Many of the principles of effective teaching in the classroom also apply in remote teaching. While every TA role is unique, there are topics for remote learning that are relevant to all TAs. To support you in this transition to remote learning, we have developed some resource pages for you on a variety of teaching-related topics. Additional information will be added as content is developed.

Support for TAs and students

Resources from different units, centres, and departments at the University of Manitoba that you can access should you or your students require additional supports in these areas. Many of these resources have been developed to support you and your students during this time and are specific to the current Covid-19 situation. Additional resources from outside the University of Manitoba found in the community have also been provided below.

The Centre for the Advancement of Teaching and Learning

The Centre for the Advancement of Teaching and Learning is an academic support unit that provides leadership and expertise in furthering the mission of teaching and learning at the University of Manitoba.

The Centre’s remote teaching support page. Resources and information regarding teaching remotely, creating and adding content on UM Learn, academic integrity, and guides on Cisco Webex.

The Centre’s well-being and support page

The Centre’s teaching assistant ehandbook

Supporting indigenous students

An Indigenous Students Supports webpage has been created and can be accessed here:

This webpage includes information about the following supports available to Indigenous students at U of M during this time that may be relevant to you as a TA or helpful to your students:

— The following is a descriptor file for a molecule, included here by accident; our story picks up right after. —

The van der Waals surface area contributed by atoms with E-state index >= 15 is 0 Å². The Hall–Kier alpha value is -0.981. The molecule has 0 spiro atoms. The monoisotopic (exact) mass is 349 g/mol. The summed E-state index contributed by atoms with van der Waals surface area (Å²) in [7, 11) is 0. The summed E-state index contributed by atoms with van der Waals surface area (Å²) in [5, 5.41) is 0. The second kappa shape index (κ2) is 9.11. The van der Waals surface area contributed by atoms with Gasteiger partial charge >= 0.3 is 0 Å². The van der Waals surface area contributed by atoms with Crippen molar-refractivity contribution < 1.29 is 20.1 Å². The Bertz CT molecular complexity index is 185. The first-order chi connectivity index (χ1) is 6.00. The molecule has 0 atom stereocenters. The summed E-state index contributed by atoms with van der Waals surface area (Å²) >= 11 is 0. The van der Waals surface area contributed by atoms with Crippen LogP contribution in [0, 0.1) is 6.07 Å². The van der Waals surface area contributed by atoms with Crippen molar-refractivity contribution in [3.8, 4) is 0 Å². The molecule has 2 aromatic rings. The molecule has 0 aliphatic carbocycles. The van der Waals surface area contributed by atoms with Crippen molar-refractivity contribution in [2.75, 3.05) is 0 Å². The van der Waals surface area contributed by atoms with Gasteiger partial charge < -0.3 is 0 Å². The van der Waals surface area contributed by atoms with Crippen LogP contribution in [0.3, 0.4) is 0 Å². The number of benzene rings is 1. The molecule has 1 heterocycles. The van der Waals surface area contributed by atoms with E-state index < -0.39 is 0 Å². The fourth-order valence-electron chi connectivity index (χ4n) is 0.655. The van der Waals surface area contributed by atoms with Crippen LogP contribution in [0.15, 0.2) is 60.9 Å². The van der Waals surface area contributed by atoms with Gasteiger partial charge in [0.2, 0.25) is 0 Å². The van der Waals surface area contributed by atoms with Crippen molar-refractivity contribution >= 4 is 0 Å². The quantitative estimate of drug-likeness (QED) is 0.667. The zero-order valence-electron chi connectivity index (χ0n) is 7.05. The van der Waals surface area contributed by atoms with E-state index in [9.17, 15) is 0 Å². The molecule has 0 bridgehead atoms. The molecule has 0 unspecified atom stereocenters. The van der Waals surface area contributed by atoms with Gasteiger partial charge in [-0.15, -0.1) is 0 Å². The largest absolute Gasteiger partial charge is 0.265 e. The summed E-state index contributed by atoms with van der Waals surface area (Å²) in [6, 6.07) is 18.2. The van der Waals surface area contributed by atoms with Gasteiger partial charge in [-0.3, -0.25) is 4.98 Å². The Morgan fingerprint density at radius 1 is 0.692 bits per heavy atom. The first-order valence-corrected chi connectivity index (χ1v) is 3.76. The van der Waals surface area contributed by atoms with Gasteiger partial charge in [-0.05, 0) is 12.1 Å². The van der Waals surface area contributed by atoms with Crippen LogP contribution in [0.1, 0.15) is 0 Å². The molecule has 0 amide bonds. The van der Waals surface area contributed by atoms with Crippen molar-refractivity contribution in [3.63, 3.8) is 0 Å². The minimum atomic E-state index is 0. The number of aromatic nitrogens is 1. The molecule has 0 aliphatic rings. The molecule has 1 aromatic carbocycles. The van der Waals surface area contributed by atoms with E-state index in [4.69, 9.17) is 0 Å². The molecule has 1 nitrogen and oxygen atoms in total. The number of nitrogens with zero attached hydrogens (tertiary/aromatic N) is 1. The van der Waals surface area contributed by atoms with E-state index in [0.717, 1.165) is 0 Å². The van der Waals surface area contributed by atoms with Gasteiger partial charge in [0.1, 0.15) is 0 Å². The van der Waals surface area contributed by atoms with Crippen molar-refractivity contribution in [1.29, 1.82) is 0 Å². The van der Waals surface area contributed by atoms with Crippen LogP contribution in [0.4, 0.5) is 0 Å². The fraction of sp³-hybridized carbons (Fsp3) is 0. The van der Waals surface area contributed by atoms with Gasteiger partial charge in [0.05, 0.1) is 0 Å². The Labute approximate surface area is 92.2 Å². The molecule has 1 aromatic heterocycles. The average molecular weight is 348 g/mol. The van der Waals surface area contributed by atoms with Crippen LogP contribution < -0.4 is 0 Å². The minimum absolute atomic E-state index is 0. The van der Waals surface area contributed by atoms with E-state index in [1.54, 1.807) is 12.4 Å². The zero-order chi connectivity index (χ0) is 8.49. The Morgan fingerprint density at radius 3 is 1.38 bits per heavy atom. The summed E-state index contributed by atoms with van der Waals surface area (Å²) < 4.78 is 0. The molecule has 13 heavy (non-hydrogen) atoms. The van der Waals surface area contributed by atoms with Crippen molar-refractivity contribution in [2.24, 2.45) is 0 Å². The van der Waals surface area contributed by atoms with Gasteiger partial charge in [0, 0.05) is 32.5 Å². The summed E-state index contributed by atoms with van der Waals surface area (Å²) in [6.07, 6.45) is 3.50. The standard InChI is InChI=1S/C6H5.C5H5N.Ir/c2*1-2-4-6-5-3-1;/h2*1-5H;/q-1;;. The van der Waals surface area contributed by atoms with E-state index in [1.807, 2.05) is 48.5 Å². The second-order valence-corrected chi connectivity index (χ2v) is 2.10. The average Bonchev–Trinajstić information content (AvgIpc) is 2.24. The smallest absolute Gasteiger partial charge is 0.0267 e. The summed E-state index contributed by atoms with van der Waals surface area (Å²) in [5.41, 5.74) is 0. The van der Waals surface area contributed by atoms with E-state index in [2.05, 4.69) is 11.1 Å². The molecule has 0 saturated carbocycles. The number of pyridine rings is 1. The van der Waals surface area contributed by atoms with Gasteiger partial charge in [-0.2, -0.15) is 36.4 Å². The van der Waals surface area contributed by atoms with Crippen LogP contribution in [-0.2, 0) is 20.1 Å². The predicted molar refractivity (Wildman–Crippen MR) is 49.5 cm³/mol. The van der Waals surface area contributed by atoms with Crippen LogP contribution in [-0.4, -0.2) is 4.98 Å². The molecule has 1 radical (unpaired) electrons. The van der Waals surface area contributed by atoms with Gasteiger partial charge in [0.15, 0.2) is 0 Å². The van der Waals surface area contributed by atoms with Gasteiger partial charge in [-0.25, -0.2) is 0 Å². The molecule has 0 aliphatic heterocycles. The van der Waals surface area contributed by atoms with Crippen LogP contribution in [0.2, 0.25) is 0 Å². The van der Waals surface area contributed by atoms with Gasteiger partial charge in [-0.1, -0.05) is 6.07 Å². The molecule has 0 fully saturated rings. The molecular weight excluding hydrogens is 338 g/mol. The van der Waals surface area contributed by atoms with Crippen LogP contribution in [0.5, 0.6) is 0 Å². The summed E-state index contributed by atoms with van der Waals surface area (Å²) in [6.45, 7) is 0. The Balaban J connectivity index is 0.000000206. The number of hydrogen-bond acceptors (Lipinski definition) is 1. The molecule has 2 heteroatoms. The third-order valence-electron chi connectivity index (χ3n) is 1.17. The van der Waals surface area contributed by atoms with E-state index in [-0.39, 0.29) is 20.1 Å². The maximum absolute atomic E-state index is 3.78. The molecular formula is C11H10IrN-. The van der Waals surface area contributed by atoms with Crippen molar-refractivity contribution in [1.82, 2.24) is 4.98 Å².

• Migizii Agamik – Bald Eagle Lodge closure
  • Personal Support – Elders and Counselling
  • Academic Support – Indigenous Student Centre Advisors, Program Coordinators, Academic Learning Centre
  • Faculty-Specific Resources for Indigenous Students
  • Financial Support
  • Indigenous Student Centre Programming – Qualico Bridge to Success, Neechiwaken Indigenous Peer Mentor Program, Blankstein Momentum Program, EmpoweringU Financial Wellness Program, Indigenous Circle of Empowerment (ICE), Supporting Aboriginal Graduate Enhancement (SAGE), and Métis Inclusion Programming

Supporting international students

The International Centre on campus has supports available through their International Student Advisors (ISA). Appointments will take place via email or a pre-scheduled Zoom meeting. Students can make an appointment by contacting with their name and student number.

The International Centre webpage can be found here:

Student Accessibility Services

Student Accessibility Services is available to provide supports for students with disabilities through phone, email, and online appointments.

Their webpage provides information about how to book an appointment, how to register with Student Accessibility Services, and additional resources for students and instructors.

Student Accessibility Services webpage:

Additional Resources for Students and Instructors webpage:

Student Counselling Services

Student Counselling Services continues to be available to provide counselling support to students during this time. Only Individual Counselling Services are being offered at this time – groups and workshops have been suspended for the foreseeable future.

Their webpage includes details about additional resources available to students both at the U of M and in the community including 24/7 Crisis Service Providers, Sexual Violence Support, Self-Help Resources, and the Province of Manitoba’s Mental Health Virtual Therapy Program, AbilitiCBT.

Counselling Resources webpage:

Emotional Wellness and Covid-19 webpage:

Academic Learning Centre

The Academic Learning Centre continues to support students during Covid-19. All Academic Learning Centre supports including individual tutoring (in writing, content, study skills), Supplemental Instructions sessions, and workshops will be provided online until further notice.

Academic Learning Centre webpage:

Academic Learning Centre Workshops:

U of M Libraries